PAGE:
DAVAO CITY (MindaNews/13 Feb) – Muslims who plan to go on pilgrimage to Makkah have to register early because of the new E-track monitoring system imposed by the Kingdom of Saudi Arabia.
“We have to set and observe early deadlines this year for intending pilgrims because we need to input the data into the E-system by the start of the month of Ramadhan,” Secretary Mehol Sadain of the National Commission on Muslim Filipinos, told the 2nd ARMM LGU Summit on Governance and Development on Tuesday morning.
Sadain, also the Amirul Hajj or head of the Philippine Hajj Mission, led a mission to Saudi Arabia on January 17 to 26, where they negotiated seven contracts on housing, transportation and food for the pilgrims.
He explained that Saudi Arabia’s Ministry of Hajj has set up its Integrated Electronic System or E-track which “links the Hajj visa of every pilgrim to a package of services consisting of specific elements such as housing, transportation and food service, which should be clearly stated … so that the pilgrim can identify these elements in advance before arrival at the Kingdom (of Saudi Arabia).”
He said the E-track, according to the Saudi Arabian government, will improve the service, promote transparency in terms of clarity of procedures and types and costs of service packages, and serve as “control and monitoring.”
The consequence, however, is that “we have to set and observe early deadlines this year for intending pilgrims because we need to input the data into the E-System by the start of the month of Ramadhan.”
He said deadlines will be stricter otherwise visas won’t be issued by Saudi Arabia.
Sadain said that for 2014, the NCMF is asking for 8,000 visas for the pilgrims but the Kingdom of Saudi Arabia will likely issue about 6,400 or less 20%, “just like last year.”
Ramadhan this year is expected to begin either June 28 or 29 and applications and registration will begin first week of March to end of June, Sadain said.
The Hajj this year is on the first week of October but Sadain told MindaNews pilgrims usually start going to Saudi Arabia a month earlier. Pilgrims stay a minimum of ten days to a maximum of two months, he said.
Sadain said other countries get the best buildings for the Hajj because they bring money with them when they make arrangements with housing, transport and food providers in Saudi Arabia.
The Philippines, he said, negotiates only verbally (“laway lang”) so that the best buildings usually go to the pilgrims in other countries whose governments negotiate the contracts good for 10 to 15 years.
Sadain said that this year, Governor Mujiv Hataman of the Autonomous Region in Muslim Mindanao has “pledged to support us by loaning us some money for 2014” amounting to P30 million “help us finance the deposit for buildings we will be getting for the Hajj.”
Sadain said the expected 6,400 visas that would be issued by Saudi Arabia are “enough to accommodate the pilgrims.”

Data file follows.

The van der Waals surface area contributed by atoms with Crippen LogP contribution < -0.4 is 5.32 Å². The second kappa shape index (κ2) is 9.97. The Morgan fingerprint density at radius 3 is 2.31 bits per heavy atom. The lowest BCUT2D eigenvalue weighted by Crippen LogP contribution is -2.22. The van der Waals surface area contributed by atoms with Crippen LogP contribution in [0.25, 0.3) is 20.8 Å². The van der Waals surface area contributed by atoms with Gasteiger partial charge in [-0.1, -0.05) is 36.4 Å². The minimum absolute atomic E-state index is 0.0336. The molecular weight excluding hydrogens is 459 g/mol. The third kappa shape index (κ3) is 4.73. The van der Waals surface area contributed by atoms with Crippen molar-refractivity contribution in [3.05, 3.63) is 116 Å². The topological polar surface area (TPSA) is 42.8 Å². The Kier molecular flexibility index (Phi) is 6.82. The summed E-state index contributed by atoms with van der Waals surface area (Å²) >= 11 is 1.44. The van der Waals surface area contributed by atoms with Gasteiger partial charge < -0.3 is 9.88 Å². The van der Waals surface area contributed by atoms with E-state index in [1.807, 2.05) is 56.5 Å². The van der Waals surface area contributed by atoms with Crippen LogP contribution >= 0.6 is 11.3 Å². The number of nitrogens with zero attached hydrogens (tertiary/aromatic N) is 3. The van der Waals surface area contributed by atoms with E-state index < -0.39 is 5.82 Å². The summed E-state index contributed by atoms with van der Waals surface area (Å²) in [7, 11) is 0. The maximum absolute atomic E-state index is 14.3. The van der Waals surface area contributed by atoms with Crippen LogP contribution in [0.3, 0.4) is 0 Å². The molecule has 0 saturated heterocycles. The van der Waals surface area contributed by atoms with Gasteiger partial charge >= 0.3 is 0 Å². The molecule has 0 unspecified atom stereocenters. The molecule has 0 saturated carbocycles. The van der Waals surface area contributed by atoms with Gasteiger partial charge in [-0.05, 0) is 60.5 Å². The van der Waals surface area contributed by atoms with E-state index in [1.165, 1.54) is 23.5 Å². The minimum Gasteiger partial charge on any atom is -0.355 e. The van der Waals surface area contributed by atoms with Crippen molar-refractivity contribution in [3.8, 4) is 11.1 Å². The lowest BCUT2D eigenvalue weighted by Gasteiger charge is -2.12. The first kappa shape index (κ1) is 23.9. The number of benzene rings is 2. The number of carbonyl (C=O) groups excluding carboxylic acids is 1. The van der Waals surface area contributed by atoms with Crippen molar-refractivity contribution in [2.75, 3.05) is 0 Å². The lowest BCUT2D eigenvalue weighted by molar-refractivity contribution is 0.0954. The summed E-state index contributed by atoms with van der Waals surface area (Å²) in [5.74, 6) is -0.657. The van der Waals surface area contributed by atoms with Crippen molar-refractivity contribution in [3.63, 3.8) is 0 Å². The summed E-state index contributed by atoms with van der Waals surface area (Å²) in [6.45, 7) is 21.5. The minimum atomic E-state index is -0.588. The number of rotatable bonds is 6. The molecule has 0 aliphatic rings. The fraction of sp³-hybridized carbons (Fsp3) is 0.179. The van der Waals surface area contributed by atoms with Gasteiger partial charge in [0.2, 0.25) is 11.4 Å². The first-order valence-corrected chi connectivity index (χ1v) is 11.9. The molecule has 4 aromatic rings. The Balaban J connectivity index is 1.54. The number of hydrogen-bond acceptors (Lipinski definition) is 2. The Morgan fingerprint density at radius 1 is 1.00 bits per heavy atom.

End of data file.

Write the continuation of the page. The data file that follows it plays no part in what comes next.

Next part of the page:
But in the last two years, he said, Muslims from other countries who are working in the Philippines, have been allowed by the Saudi Embassy in Manila to go on Hajj from the Philippines, provided they have an ACR or alien certificate of registration and they join the Philippine delegation, even as they use their own passports.
“This year, more foreigners might come in and compete with Filipino pilgrims for the visa slots” of 6,400, Sadain said.
He told the crowd of mayors, governors and legislators in the five-province, 116-towns and two-city region that in Malaysia and Indonesia, would be pilgrims who have fully paid still have to wait for five to ten years before they can go on Hajj because of the visa quota.
Last year, he said, the Philippines had a surplus of a little over 1,000 slots for the visas.
Pilgrimage Savings Plan
Sadain also announced a memorandum of understanding with the Al Amanah Islamic Investment Bank, the only Islamic bank in the country which is now offering a facility for would be pilgrims: the Pilgrimage Savings Plan (PSP), a guaranteed safe custody of the money they want to save to be able to go on Hajj.
At present, he said, the cost of going on Hajj is from P150,000 to P200,000.
Under this scheme, the would be pilgrim can choose from four plans: 12 months, 60 months, 120 months or 10 years and 180 months or 15 years.
Sadain said he suggested to the bank a plan for two, three or four years.
He said the would be pilgrim can come up with a minimum deposit of 100,000 pesos, payable one time or by installment, and get a provisional reservation for a visa slot, depending on the plan he/she chooses.
If the plan is one year and it is for the entire amount of the cost of Hajj, the would be pilgrim is guaranteed a visa slot the following year, when he/she is expected to have paid the full amount.
He said the bank will communicate with the NCMF on the would be pilgrims’ PSP and the NCMF will be reserving a visa slot for the year they are expected to complete the payments.
Sadain explained that the PSP will help increase the capitalization of the bank. The NCMF can then loan money from the bank to pay for deposit for the providers in Saudi Arabia so that “we can get the best that our money can afford” especially in Makkah and Madinah.
He said the PSP will help not only the pilgrims but also the bank and the NCMF.
Like any bank deposit, the amount can be withdrawn by the depositor should he or she need the money for other purposes but because this is a special fund, a 30-day notice is needed, he said. (Carolyn O. Arguillas / MindaNews)